The Nightingale Girls is the story of three very different girls who have signed up as student nurses at the best program in England in 1936. England is in between the World Wars and is mourning the death of the popular King George V. It's a time of transition for the country, medicine and the hospital.
Dora is an East Ender with a strong cockney accent, a large family living in an overcrowded and squalid home. She's very close to her mother, siblings and grandmother but is trying to stand up to her abusive stepfather. The chance to get into the nursing program gives her a chance for her own vocation, as well as a life of her own and an escape from an intolerable home situation.
Her roommate Millie comes from the opposite end of the social spectrum. An aristocrat whose best friend is a Duke's daughter, Millie has chosen a very different path. Millie is the only child of a wealthy lord and the estate is entailed; Millie must marry and have a son to keep the estate in the immediate family (something we've all become familiar with particularly after Downton Abbey). Millie loves her home and does want to keep it but she's not ready to marry and live a sheltered life. Instead, Millie works hard to earn her nursing credentials. But when Millie works hard, she doesn't give up her social life - so she's often still sneaking into their shared room past curfew.
The third roommate, Helen, comes from a medical family and has strong ties to the hospital. Her mother is the most outspoken trustee at the hospital and interferes with the way that it is run. Her mother has problems with boundaries in general and a tendency to bully whomever she can. Helen is particularly vulnerable since she tries so hard to live up to her mother's unrealistic expectations.
The three roommates are each sympathetic and deeply likable characters working through tough situations. Dora is expected to have a hard time adjusting. It's clear that though she's scared and nervous about being so different from her privileged colleagues, Dora does continue to speak her mind. Dora isn't willing to accept charity or help, which makes things difficult - I kept hoping that she'd just accept a loan for her medical books! But Dora makes her own way. Millie's so glamorous, it's a surprise to find out just how empathetic she is. Out of all the nursing students, it's Millie that sees Dora's situation and notices the patient, Blanche, that the others seem to ostracize. Millie reaches out and befriends them and genuinely cares - just as she avoids the social climbing characters that she meets along the way. But Millie's taste in men doesn't seem to be as good as her ability to read women - which makes for some tough moments and fun reading. Helen has a tough path as well as she's isolated from the other nursing students and tries to please her difficult mother. In her daily letters to her mother, she tries win her approval but also keep some things private. It's the struggle to keep her own secrets that leads to Helen's troubles.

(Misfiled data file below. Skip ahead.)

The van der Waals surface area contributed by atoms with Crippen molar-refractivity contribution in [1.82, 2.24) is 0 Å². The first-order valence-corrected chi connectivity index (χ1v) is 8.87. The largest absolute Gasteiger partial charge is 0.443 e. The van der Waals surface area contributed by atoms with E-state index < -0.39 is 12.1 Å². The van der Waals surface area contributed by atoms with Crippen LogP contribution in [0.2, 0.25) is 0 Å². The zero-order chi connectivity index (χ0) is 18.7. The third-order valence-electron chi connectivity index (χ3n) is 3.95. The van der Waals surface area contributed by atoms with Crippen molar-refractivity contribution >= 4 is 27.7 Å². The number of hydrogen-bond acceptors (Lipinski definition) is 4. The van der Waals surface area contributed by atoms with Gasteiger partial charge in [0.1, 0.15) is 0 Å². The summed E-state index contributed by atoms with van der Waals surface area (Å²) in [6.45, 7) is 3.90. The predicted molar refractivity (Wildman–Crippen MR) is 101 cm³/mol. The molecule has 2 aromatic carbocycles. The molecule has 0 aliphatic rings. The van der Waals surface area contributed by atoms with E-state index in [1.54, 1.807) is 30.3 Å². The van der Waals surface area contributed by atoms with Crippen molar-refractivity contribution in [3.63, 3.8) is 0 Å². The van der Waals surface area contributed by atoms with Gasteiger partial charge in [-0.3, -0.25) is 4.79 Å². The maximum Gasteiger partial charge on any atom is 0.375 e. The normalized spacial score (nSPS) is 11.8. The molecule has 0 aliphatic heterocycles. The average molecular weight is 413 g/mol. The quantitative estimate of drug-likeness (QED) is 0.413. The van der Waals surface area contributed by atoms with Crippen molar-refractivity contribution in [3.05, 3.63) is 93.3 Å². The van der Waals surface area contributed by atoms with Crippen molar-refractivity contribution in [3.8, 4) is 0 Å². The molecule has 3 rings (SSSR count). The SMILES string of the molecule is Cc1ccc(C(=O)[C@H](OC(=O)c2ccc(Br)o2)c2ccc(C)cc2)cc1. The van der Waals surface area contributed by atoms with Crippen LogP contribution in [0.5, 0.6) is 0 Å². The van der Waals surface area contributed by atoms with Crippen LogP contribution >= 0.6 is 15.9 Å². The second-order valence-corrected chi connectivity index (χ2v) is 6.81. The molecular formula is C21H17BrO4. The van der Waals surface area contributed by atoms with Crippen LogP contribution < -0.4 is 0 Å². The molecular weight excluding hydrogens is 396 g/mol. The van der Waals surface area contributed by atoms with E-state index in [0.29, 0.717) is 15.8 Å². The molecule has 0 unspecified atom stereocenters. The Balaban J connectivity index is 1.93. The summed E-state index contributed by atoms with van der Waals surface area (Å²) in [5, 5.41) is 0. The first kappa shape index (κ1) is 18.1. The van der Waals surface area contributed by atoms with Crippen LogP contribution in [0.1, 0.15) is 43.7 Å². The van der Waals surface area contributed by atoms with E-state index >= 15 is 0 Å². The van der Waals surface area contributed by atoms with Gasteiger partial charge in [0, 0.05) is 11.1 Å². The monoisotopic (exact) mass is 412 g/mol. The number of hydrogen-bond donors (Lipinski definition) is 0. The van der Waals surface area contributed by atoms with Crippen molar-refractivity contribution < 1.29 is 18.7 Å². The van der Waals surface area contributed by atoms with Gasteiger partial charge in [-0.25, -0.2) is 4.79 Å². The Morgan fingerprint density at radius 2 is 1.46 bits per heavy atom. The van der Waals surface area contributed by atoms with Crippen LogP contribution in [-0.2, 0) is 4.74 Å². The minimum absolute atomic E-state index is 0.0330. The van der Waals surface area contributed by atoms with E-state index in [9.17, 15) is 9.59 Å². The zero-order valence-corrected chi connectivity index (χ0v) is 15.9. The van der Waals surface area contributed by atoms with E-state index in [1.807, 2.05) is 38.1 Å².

Donna Douglas's The Nightingale Girls reminds me a bit of Call the Midwife as the girls have to follow the structures and schedules of British nursing students. In 1936, the Nightingale Girls are younger, students not nursing sisters and they live during a more restrictive time. But their concerns, their struggles and friendships are just as fascinating as the characters we've come to love in Call the Midwife.
ISBN-10: 0099569353 - Hardcover
Publisher: Arrow (September 10, 2012), 512 pages.
Review copy courtesy of the publisher and NetGalley.
About the Author:
Donna Douglas is a freelance journalist and -- as Donna Hay -- had a number of successful romantic novels published by Orion.